I am not grieving much, since the shock and tears and goodbyes and losses have been many and have occurred for a long time now. I am mostly relieved that my wonderful sister and best friend is free from pain and confusion, and I am thinking of eternity. That sounds somber, but I don't mean it to be. I decided to have a little fun with the idea. So how about we share five "heavenly" things? These can me serious or funny or a combination of the two.
This seems to be quite timely. I have had 3 funerals in the past 2 weeks. I have had several deaths in the parish since I came there in September and I have lost someone close to me. I am constantly coming into contact with what is heaven. I have generally avoided talking about what heaven is like. No one that I know has been there, save Jesus. I have no idea what heaven is like so I seldom call something heavenly. So I will have to really think on this one.
Part of the reason I have difficulty with ‘heavenly’ as a construct is that I have been trying to rid myself of the idea of “perfect”. This is an Aristotelian concept. In Aristotle’s philosophy there is an idea or concept of everything in its perfected status to which we compare everything to. I believe I have tried to live up to ‘perfection’ and driven myself crazy trying to. ‘Perfection’ does not exist. And when I can strive for what is the best I can do, then I can realize my goals. Heaven is like ‘perfect.’ I spend little or no time wondering what ‘heaven’ is like because I really want to know what is the best I can do.
What is your idea of a heavenly (i.e. wonderful and perfect):
1. Family get-together:
There is no such thing as a heavenly family get-together! A good family get-together is when we have all had fun, no one has abused alcohol, people have been kind to one another, and everyone is there.
2. Song or musical piece:
I do have some perfect musical pieces, however. The Mozart Requiem, Brahm’s Deutches Requiem, Mahler’s First Symphony and Schostokovich’s Fourth Symphony.
The heavenly gift would be something I needed or wanted and it was a total surprise.
4. You choose whatever you like-food, pair of shoes, vacation, house, or something else. Just tell us what it is and what a heavenly version of it would be.
I do have a ‘perfect’ house—it is because I don’t have a house of my own. But I would like a house on a small lake with a deck. It is a ranch without stairs or a split level with only a few stairs. It would have a large kitchen in which I could cook and entertain. It would have lots of light and lots of storage space. It would be warm in the winter and cool in the summer. The deck or patio would have a place where I could sit in the shade or the sun. And most of all would have someone else to clean it!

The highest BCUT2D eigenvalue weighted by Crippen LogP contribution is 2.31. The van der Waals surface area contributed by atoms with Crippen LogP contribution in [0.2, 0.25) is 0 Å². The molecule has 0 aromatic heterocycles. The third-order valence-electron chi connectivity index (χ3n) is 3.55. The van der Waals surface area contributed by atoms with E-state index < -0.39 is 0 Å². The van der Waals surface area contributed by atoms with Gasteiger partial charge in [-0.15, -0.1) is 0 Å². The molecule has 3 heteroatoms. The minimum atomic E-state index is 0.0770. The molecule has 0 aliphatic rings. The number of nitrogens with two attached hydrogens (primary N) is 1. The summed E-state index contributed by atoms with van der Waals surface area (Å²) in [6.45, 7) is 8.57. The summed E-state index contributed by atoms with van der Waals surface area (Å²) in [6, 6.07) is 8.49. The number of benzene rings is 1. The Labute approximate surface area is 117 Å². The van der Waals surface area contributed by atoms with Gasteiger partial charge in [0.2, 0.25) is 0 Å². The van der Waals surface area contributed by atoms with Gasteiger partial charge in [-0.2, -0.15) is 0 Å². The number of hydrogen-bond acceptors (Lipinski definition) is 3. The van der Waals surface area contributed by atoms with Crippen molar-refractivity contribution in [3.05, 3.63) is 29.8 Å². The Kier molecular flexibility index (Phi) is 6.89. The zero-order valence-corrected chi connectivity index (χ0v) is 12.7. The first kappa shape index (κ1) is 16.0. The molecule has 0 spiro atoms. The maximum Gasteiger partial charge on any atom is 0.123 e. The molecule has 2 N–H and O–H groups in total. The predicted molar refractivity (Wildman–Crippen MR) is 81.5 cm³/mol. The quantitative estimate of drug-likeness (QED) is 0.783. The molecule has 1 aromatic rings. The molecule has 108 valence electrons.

5. And for a serious moment, or what would you like your entrance into the next life to be like?
Since I don’t think about the next life much—I do want to know more of God—that will make me joyful. I hope I can go easily into the next life, but that is up to God.
What, from your vantage point now, would make Heaven "heavenly?"
Saturday, February 9, 2008
Today is the first Sunday of Lent. The readings remind us of the fall of humanity and the temptation of Christ. We have all heard the story of Adam and Eve in the Garden. We have all heard of Jesus’ temptation in the wilderness. And most of us know that we are supposed to do something for Lent. Either give something up, or take on some kind of spiritual practice for 40 days as we try to clean up our acts. And this is all noteworthy and wise. But after preaching the same thing on the First Sunday of Lent for 25 years, I am wondering if there is something more I need to be saying.
I wrote a good sermon on Jesus’ temptations in the wilderness, but it seems to be the “same old-same old”. There is something else I would like to challenge you to. You can ignore this sermon and just say, “That’s just the Episcopalian talking!” But I would like to challenge you to step outside of being a Lutheran, or Methodist or Episcopalian or Roman Catholic or whatever for just a few moments this morning.
I told those who attended the Ash Wednesday service that I had taken on a discipline for Lent of reading James Carroll’s book Constantine’s Sword, a hard look of a Roman Catholic at his Church’s theological stand on Jews which led to the Holocaust. It is a difficult book to read because it takes Christian theology to task for the antipathy toward the Jews that culminated in an outrage against all humanity. And because most denominations trace their theologies back through Western Christianity, it is a legacy that mainline American Protestantism must share. It makes me squirm and at times feel embarrassed for the ways that my theology—my way of expressing faith, has been used by others to debase other human beings simply because they do not express their faith the way I do.